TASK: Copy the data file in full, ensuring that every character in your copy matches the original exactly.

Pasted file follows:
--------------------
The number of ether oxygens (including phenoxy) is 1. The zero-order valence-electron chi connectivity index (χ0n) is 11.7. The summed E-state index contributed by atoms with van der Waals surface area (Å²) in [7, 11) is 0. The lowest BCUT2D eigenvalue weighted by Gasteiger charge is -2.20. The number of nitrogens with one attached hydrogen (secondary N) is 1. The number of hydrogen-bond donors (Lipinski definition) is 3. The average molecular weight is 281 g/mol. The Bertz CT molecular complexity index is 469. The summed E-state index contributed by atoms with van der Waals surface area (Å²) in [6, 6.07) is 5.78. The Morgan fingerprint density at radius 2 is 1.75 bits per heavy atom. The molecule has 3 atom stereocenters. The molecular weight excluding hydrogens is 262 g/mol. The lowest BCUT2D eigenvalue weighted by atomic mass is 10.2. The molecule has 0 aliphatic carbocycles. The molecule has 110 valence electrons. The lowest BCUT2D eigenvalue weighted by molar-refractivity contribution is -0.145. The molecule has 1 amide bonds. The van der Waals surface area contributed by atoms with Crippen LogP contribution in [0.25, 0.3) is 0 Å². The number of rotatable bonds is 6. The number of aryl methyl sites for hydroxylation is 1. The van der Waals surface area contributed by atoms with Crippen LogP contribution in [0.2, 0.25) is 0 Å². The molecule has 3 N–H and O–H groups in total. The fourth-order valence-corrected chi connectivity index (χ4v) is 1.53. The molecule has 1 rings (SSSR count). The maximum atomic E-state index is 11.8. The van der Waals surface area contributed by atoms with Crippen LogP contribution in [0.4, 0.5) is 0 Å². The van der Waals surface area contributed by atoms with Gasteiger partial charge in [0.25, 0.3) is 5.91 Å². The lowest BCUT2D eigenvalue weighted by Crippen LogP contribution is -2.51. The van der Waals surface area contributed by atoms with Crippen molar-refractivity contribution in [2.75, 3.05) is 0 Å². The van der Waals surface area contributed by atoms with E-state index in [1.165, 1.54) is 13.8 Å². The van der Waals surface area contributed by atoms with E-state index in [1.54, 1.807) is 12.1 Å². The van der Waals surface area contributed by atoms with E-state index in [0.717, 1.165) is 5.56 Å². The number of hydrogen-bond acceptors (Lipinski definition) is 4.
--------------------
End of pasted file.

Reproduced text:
The number of ether oxygens (including phenoxy) is 1. The zero-order valence-electron chi connectivity index (χ0n) is 11.7. The summed E-state index contributed by atoms with van der Waals surface area (Å²) in [7, 11) is 0. The lowest BCUT2D eigenvalue weighted by Gasteiger charge is -2.20. The number of nitrogens with one attached hydrogen (secondary N) is 1. The number of hydrogen-bond donors (Lipinski definition) is 3. The average molecular weight is 281 g/mol. The Bertz CT molecular complexity index is 469. The summed E-state index contributed by atoms with van der Waals surface area (Å²) in [6, 6.07) is 5.78. The Morgan fingerprint density at radius 2 is 1.75 bits per heavy atom. The molecule has 3 atom stereocenters. The molecular weight excluding hydrogens is 262 g/mol. The lowest BCUT2D eigenvalue weighted by atomic mass is 10.2. The molecule has 0 aliphatic carbocycles. The molecule has 110 valence electrons. The lowest BCUT2D eigenvalue weighted by molar-refractivity contribution is -0.145. The molecule has 1 amide bonds. The van der Waals surface area contributed by atoms with Crippen LogP contribution in [0.25, 0.3) is 0 Å². The number of rotatable bonds is 6. The number of aryl methyl sites for hydroxylation is 1. The van der Waals surface area contributed by atoms with Crippen LogP contribution in [0.2, 0.25) is 0 Å². The molecule has 3 N–H and O–H groups in total. The fourth-order valence-corrected chi connectivity index (χ4v) is 1.53. The molecule has 1 rings (SSSR count). The maximum atomic E-state index is 11.8. The van der Waals surface area contributed by atoms with Crippen LogP contribution in [0.4, 0.5) is 0 Å². The van der Waals surface area contributed by atoms with Gasteiger partial charge in [0.25, 0.3) is 5.91 Å². The lowest BCUT2D eigenvalue weighted by Crippen LogP contribution is -2.51. The van der Waals surface area contributed by atoms with Crippen molar-refractivity contribution in [2.75, 3.05) is 0 Å². The van der Waals surface area contributed by atoms with E-state index in [1.165, 1.54) is 13.8 Å². The van der Waals surface area contributed by atoms with E-state index in [1.54, 1.807) is 12.1 Å². The van der Waals surface area contributed by atoms with E-state index in [0.717, 1.165) is 5.56 Å². The number of hydrogen-bond acceptors (Lipinski definition) is 4.